Kenney Jones was born into a working class family in East London, growing up in an area of Stepney where the residual effects of the Luftwaffe’s bombing raids could still be seen.
When he ventures into a central London caff to sit down with Clash, however, things have changed; armed only with his drum sticks, he’s toured the world countless times, notching up hit records with the Small Faces, The Faces, The Who, and many more. Oh, and he’s a passionate polo player, who can hold his own against both Prince Charles and Prince Harry.
When Clash gives Kenny a brief run down of his resume, though, all this genial musician can do is chuckle. He’s here – ostensibly – to promote his new book, the wonderful, humane, and often very humorous Let The Good Times Roll. So, why’d he leave it so long to pen his tale?
“I tried to do it when I was in my 30s,” he admits. “I did a little bit of work on it, but something kept bugging me. I thought, I can’t write an autobiography about my life when I haven’t lived it. So I put it away.”
“It’s only since I turned my 70 th year that I thought, I’d better do something about it. To be honest, when I was diagnosed with cancer for the second time I thought, shit! I’d better do something about this because I don’t know what’s going to happen to me. But I’m alright now, I’m fine!”
- - -
- - -
We start at the beginning. Helping form the Small Faces, Kenney Jones began a chart star at the age of 15, matching teen scream status to absolute Mod suss. “Absolute chaos!” he grins. “It was great. I’ve got such a lot of affection for those days because basically it’s your first band, your first love in music.”
“It was the most creative band I’ve been in – unlike The Faces which was very much a party band. I mean, the music was good too! And The Who was really exciting, but the Small Faces had all the elements all wrapped up in one.”
It's something he keeps coming back to. Perhaps it’s due to the ferocious creativity of that period, moving from revved up R&B to psychedelia and back again in only a few years. “In those days the Small Faces lived in the studio,” he says. “We based ourselves in Olympic Studios. And we were always trying to find something new and different.”
The band’s 1967 hit single ‘Itchycoo Park’ utilised the phasing technique, which Kenny helped devise alongside Glyn Johns. “Glyn and I were messing with this piece of tape to try and create a loop,” he recalls. “What we did was we put this quarter inch tape around the tape machine, and then we looped it. But we needed a bigger loop, so we found an old chair and looped it around that, so it went continuously around that. It made this noise, which went like: ssshhh… And that was phasing!”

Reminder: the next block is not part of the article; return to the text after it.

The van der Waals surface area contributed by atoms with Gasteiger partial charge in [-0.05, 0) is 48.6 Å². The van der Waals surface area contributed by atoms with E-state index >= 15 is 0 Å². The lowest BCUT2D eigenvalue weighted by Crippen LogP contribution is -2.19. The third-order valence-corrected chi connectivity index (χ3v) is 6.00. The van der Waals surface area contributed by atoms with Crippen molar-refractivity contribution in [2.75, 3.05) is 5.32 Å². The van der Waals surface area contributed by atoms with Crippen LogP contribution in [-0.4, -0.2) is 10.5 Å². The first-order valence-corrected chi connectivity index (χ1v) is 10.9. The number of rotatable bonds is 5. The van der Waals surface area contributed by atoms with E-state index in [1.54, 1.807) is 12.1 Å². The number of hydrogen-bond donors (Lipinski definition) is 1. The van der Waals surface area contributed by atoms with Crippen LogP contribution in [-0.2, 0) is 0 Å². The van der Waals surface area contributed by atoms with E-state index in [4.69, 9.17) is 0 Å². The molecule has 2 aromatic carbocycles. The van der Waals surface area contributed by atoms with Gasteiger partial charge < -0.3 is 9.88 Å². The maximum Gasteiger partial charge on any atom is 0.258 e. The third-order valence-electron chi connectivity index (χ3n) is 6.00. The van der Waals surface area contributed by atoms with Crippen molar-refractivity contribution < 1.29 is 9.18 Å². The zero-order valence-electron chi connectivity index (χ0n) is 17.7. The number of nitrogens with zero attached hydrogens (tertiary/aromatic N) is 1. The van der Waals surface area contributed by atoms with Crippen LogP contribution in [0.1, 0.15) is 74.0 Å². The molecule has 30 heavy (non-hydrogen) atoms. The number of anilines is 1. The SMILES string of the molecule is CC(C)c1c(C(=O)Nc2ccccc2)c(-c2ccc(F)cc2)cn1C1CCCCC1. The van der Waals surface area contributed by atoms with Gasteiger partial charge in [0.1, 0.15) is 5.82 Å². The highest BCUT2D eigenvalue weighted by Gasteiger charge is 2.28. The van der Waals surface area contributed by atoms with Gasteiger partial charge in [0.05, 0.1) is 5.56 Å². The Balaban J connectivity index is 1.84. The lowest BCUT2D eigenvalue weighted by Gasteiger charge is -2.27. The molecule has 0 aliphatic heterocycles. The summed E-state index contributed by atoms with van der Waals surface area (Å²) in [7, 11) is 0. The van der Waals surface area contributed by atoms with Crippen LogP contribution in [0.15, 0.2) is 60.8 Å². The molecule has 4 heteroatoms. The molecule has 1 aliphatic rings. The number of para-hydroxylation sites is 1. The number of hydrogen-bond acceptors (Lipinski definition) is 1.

- - -
- - -
Perhaps the group’s ultimate achievement is the ‘Ogden’s Nut Gone Flake’ LP, which matched psychedelic whimsy to cockney slang, blue eyed soul to blistering heavy rock workouts. It’s an album which still holds a place in Kenney’s heart, and one that is still inspiring fresh ideas.
“‘Ogden’s Nut Gone Flake’ - our album with the Small Faces – is one project I’m going to be working on quite seriously,” he tells Clash. “We’re making that into a full length animation film, which is something I’ve always wanted to do. We’re putting it to script right now. We wrote the lyrics as a story, and when you read ‘em you realise the story is incredibly thin. So I’ve had to invent other characters and stuff around it.”
Sadly, though, the era did hold one rather large sting in its tail – the Small Faces were ripped off, making very little from their hits on Decca or Andrew Loog Oldham’s Immediate imprint. Even after all this time it still rankles the genial drummer, but he’s stubborn enough to rip though the red tape placed in his way.
“We’re still trying to get those royalties!” he exclaims. “Everyday I wake up trying to chase them. The paper trail is so complicated, which what they do… on purpose. But they picked on the wrong person with me! And I mean that.”
Creative difficulties eventually pushed the band apart, with frontman Steve Marriott departing to form Humble Pie. At the time, there seemed to be no forward road – after all, many of their peers and contemporaries had already split.
“When the Small Faces broke up and Steve left we were completely lost,” he says quietly. “We didn’t know what to do. So we just got together once a week – the Stones had a warehouse in Bermondsey so we used to go there and just play.”
“We were still looking to find out if we were going to stay together. We just didn’t know! Until Ronnie Lane brought down Ronnie Wood, his neighbour… and that was it – we started playing with him.”
Then the little-known blues singer Rod Stewart began showing up to rehearsals. “Rod turns up with Woodie, and he’s sat there… and I’m sitting there playing, waiting for the vocals. Ronnie Lane can sing but he’s not got a great frontman’s voice after Steve Marriott, that big powerful voice. There I am sitting there looking at Rod… who I know has got a great voice.”
“Afterwards we all went to pub, and I took Rod to the side of the bar and said: how do you fancy joining the band? And he went, do you think they’ll let me? And I said yeah, course they will! I had such a hard time trying to convince him.”
- - -
- - -